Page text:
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Determining geophysical responses from burials in graveyards and cemeteries

Dick, H, Pringle, J, Wisniewski, K, Goodwin, J, van der Putten, R, Evans, G, Francis, J, CASSELLA, John and Hansen, J (2017) Determining geophysical responses from burials in graveyards and cemeteries. GEOPHYSICS, 82 (6). pp. 1-11. ISSN 1942-2156

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Abstract or description

Graveyards and cemeteries around the world are increasingly designated as full. Therefore, there is a requirement to identify vacant spaces for new burials or to identify existing ones to exhume and then reinter if necessary. Geophysical methods offer a potentially noninvasive target detection solution; however, there has been limited research to identify optimal geophysical detection methods against burial age. We have collected multifrequency (225–900 MHz) ground-penetrating radar (GPR), electrical resistivity, and magnetic susceptibility surface data over known graves with different burial ages and soil types in three UK church graveyards. Results indicate that progressively older burials are more difficult to detect, but this decrease is not linear and is site specific. Medium- to high-frequency GPR and magnetic susceptibility was optimal in clay-rich soils, medium- to high-frequency GPR and electrical resistivity in sandy soils, and electrical resistivity and low-frequency GPR in coarse sand and pebbly soils, respectively. A multigeophysical technique approach should be used by survey practitioners where grave locations are not known to maximize target detection success. Grave soil and grave cuts are important grave position indicators. Grave headstones were not always located where burials were located. We have determined the value of these techniques in grave detection and could potentially date burials from their geophysical responses.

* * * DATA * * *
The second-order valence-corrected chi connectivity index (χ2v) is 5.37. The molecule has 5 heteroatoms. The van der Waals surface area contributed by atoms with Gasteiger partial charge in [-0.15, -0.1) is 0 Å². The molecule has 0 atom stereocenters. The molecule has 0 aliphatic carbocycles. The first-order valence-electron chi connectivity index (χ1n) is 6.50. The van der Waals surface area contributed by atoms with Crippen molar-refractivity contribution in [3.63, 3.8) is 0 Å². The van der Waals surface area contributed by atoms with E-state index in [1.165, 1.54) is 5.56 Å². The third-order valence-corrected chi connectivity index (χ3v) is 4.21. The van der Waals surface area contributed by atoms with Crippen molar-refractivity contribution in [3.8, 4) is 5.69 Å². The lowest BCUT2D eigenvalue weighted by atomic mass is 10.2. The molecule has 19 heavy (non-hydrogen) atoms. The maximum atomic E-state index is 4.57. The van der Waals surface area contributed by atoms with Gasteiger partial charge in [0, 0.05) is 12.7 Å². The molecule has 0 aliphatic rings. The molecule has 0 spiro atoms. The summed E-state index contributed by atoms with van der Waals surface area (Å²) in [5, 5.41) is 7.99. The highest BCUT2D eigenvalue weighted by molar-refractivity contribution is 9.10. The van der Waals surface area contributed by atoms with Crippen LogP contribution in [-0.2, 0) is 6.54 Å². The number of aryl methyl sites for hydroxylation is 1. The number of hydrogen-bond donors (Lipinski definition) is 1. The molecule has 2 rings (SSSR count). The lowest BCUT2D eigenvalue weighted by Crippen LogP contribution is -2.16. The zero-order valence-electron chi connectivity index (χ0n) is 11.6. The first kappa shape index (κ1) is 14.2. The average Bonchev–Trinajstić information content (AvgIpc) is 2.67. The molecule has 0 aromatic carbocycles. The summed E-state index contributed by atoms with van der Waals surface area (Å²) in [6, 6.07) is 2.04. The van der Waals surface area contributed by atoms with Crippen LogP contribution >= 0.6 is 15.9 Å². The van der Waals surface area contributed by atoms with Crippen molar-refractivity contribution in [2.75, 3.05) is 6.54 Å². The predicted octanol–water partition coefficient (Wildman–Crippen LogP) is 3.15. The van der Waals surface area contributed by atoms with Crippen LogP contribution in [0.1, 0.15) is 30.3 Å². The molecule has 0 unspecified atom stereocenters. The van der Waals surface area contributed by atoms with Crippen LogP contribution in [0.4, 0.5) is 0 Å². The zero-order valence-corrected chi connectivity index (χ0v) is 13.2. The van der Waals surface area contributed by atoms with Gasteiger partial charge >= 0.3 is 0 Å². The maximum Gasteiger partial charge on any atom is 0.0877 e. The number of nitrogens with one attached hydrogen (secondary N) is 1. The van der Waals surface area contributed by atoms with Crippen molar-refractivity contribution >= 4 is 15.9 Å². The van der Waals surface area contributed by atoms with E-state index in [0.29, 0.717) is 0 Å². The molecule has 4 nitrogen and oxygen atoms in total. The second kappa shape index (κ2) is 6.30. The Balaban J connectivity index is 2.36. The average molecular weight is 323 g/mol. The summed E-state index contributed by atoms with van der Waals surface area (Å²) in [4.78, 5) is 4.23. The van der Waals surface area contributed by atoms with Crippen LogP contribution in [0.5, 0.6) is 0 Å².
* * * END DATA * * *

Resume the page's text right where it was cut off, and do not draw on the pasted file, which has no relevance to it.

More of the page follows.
Item Type: Article
Faculty: School of Law, Policing and Forensics > Criminal Justice and Forensic Science
Depositing User: John CASSELLA
Date Deposited: 02 Nov 2017 13:04
Last Modified: 07 Mar 2018 16:12
URI: http://eprints.staffs.ac.uk/id/eprint/3884

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